In 2016, Magdalena Zernicka-Goetz grew human embryos in a lab dish for longer than anyone had before. Bathing the tiny spheres in a special broth inside an incubator, her team at the University of Cambridge watched the embryos develop, day after day, breaking all prior records. The embryos even attached to the dish as if it were a uterus, sprouting a few placental cells.
But on day 13, Zernicka-Goetz halted the experiment.
Zernicka-Goetz had hit up against an internationally recognized ethical limit called the “14-day rule.” Under this limit, scientists have agreed never to allow human embryos to develop beyond two weeks in their labs. That is the point at which a spherical embryo starts to form a body plan, deciding where its head will end up, and when cells begin taking on specialized missions.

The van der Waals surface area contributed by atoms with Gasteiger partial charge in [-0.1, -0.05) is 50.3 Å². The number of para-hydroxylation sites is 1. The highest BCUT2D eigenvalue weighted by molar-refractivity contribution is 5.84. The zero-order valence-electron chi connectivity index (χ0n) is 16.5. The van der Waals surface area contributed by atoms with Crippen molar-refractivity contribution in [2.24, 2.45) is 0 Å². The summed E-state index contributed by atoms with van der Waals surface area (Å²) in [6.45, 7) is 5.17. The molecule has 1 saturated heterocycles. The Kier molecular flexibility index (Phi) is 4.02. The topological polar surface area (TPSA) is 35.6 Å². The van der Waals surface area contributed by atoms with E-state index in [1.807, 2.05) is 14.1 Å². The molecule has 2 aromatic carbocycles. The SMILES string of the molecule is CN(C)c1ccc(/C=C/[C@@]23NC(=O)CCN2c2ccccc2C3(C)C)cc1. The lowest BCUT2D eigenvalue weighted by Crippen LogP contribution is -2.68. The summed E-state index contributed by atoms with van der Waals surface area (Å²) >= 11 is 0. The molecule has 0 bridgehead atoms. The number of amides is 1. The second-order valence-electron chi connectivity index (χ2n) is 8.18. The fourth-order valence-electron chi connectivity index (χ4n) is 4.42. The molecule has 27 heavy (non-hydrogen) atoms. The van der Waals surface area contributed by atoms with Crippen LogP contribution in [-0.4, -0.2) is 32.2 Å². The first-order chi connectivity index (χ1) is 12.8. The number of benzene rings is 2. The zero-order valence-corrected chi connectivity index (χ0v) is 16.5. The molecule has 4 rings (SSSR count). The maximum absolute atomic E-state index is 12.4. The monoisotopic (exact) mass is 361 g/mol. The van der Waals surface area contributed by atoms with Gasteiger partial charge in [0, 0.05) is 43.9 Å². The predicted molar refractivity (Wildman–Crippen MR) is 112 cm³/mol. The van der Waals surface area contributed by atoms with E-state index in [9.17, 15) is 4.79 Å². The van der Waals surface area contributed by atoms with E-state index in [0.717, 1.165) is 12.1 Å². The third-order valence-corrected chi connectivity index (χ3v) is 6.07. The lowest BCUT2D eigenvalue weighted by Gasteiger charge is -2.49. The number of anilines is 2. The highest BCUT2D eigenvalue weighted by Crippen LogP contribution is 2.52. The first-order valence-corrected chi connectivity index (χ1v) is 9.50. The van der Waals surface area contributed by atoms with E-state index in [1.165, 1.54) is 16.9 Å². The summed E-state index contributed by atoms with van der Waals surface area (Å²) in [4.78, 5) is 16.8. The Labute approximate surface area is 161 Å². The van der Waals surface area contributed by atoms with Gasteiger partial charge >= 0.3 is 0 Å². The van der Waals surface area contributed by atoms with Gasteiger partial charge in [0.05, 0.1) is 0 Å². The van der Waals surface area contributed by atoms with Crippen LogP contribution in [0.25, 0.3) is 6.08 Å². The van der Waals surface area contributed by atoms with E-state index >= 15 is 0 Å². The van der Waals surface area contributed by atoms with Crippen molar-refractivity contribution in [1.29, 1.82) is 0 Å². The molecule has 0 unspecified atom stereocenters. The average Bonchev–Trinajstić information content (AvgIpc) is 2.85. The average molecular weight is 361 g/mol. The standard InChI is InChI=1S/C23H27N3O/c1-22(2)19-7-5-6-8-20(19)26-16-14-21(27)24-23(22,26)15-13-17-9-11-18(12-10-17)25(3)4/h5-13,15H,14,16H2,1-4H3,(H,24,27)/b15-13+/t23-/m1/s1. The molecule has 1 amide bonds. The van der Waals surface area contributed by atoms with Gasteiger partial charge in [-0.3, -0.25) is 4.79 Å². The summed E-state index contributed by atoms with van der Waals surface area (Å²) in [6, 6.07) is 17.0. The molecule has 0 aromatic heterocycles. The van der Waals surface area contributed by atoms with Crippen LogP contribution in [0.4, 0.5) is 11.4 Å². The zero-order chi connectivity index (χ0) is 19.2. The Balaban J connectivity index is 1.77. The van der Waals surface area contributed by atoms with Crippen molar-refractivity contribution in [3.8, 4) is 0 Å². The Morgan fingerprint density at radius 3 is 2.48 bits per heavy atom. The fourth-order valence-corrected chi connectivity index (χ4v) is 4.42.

For the last 40 years, the rule, which is law in some countries and a guideline in others, has served as an important stop sign for embryonic research. It has provided a clear signal to the public that scientists wouldn’t grow babies in... see more